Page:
California Lists Styrene as a Carcinogen under Prop 65; Proposes NSRL
The California Office of Environmental Health Hazard Assessment (OEHHA) added styrene (CAS No. 100-42-5) to the Proposition 65 list, effective April 22, 2016. The listing is under the authoritative bodies mechanism based on formal identification by the National Toxicology Program (NTP) that the chemical is “reasonably anticipated to be a human carcinogen.” OEHHA has proposed a No Significant Risk Level (NSRL) for styrene of 27 µg per day.
Proposition 65 is a “right to know” California statute that requires companies to provide warning statements where their products cause an “exposure” to carcinogens and/or reproductive toxicants. The warning requirements do not apply where a particular exposure falls within the “safe harbor,” which is defined by reference to:
- The NSRL for listed carcinogens, which is the level of a chemical calculated to result in one excess case of cancer in an exposed population of 100,000, assuming lifetime (70-year) exposure to the chemical at the level in question; or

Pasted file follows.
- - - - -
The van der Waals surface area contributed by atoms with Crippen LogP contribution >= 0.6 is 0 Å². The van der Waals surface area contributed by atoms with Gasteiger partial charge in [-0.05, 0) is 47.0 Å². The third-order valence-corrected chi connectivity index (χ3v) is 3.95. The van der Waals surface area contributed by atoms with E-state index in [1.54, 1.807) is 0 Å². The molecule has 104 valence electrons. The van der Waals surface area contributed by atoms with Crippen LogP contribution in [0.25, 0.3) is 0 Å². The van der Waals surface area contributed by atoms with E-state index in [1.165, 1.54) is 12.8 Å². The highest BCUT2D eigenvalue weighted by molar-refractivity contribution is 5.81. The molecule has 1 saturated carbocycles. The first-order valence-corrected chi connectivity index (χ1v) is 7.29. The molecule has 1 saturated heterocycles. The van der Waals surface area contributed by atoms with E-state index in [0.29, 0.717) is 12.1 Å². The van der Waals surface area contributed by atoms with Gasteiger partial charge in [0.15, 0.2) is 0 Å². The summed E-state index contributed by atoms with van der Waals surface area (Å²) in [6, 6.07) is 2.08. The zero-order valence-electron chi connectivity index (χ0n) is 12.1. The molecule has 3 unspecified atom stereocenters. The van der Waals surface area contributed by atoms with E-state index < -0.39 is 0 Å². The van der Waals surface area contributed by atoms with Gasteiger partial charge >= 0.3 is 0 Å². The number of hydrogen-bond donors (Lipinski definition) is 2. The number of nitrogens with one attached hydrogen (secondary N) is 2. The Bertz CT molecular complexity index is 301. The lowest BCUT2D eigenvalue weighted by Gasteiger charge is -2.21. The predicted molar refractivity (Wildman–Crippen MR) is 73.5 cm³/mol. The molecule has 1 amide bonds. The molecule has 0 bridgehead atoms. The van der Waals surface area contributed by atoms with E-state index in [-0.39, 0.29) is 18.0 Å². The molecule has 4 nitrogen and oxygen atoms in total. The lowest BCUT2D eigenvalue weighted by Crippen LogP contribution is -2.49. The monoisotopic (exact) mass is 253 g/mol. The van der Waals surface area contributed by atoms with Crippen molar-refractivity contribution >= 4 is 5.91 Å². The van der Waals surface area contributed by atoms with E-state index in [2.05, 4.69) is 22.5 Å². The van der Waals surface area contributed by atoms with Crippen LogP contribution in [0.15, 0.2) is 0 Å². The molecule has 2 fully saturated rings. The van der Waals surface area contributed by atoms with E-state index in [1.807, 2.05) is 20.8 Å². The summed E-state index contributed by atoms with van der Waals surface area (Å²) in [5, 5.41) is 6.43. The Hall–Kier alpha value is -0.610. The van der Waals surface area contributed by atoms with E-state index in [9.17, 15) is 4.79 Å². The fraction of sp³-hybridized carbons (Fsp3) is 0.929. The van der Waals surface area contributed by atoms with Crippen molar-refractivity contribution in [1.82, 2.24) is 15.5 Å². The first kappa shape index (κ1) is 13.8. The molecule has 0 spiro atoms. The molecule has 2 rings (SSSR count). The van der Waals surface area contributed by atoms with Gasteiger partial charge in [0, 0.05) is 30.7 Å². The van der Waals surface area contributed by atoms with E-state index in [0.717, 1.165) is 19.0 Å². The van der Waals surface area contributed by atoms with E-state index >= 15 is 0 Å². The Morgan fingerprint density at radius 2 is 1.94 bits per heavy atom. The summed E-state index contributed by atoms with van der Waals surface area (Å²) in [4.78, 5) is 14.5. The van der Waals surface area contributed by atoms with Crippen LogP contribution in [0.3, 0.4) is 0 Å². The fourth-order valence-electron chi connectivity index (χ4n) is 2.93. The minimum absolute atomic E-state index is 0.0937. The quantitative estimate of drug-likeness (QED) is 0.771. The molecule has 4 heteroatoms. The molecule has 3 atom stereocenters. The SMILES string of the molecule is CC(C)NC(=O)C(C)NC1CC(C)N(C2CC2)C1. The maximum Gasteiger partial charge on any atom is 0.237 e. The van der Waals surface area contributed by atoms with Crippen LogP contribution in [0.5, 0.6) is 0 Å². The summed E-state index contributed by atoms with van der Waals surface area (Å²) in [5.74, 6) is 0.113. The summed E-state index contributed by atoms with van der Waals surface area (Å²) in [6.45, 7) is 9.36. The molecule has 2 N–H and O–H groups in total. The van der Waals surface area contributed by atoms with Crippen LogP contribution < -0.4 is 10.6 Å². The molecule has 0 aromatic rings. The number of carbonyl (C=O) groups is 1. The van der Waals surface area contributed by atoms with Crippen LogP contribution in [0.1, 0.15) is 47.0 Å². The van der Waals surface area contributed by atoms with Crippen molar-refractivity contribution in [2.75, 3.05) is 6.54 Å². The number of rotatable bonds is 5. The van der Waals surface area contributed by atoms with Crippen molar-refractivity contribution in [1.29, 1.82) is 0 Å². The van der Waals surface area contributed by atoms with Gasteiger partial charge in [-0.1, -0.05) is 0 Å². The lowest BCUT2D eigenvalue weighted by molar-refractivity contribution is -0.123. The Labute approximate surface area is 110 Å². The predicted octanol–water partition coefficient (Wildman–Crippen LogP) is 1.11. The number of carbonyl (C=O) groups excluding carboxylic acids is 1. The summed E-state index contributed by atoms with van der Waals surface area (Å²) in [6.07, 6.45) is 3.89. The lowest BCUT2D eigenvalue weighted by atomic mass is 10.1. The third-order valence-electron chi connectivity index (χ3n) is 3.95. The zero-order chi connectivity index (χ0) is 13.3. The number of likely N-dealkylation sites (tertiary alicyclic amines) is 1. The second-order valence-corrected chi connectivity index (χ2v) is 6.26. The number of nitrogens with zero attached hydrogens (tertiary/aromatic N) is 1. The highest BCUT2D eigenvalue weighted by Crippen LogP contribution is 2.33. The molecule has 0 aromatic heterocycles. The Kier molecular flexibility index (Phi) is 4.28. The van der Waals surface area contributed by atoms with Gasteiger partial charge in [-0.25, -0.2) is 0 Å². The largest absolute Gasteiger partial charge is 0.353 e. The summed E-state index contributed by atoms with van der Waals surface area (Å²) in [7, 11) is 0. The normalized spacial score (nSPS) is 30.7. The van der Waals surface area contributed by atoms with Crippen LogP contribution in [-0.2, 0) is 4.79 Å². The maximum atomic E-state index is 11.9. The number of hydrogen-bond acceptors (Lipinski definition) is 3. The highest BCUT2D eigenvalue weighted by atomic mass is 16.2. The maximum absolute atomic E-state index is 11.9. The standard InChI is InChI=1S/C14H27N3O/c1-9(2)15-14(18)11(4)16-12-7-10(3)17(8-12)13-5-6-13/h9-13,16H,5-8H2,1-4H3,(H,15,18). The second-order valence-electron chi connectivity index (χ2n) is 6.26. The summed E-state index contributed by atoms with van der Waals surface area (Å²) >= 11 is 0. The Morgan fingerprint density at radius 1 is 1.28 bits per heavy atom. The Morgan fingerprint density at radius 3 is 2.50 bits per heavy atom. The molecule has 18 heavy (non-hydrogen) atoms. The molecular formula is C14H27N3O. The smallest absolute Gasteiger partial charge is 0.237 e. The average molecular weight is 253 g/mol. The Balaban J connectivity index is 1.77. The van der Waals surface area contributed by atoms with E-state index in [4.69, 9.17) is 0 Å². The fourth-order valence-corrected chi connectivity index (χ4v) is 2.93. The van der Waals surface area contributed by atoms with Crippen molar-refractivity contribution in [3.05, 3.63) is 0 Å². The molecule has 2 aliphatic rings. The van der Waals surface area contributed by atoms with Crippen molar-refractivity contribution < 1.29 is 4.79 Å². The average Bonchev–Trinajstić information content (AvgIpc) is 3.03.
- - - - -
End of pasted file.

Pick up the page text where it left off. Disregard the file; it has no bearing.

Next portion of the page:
- The maximum allowable dose level (MADL) for reproductive toxicants, which is the level at which a chemical would have no observable effect assuming exposure at 1,000 times that level.
Warning requirements for styrene for exposures in excess of a safe harbor will take effect twelve months after the formal listing date. The listing of styrene on Proposition 65 has been anticipated for a while. For more background information, see the PackagingLaw.com article, OEHHA to Identify Chemicals Being Considered for California’s Prop. 65 List under Authoritative Bodies Mechanism. Comments on the Proposed NSRL are due by June 6, 2016.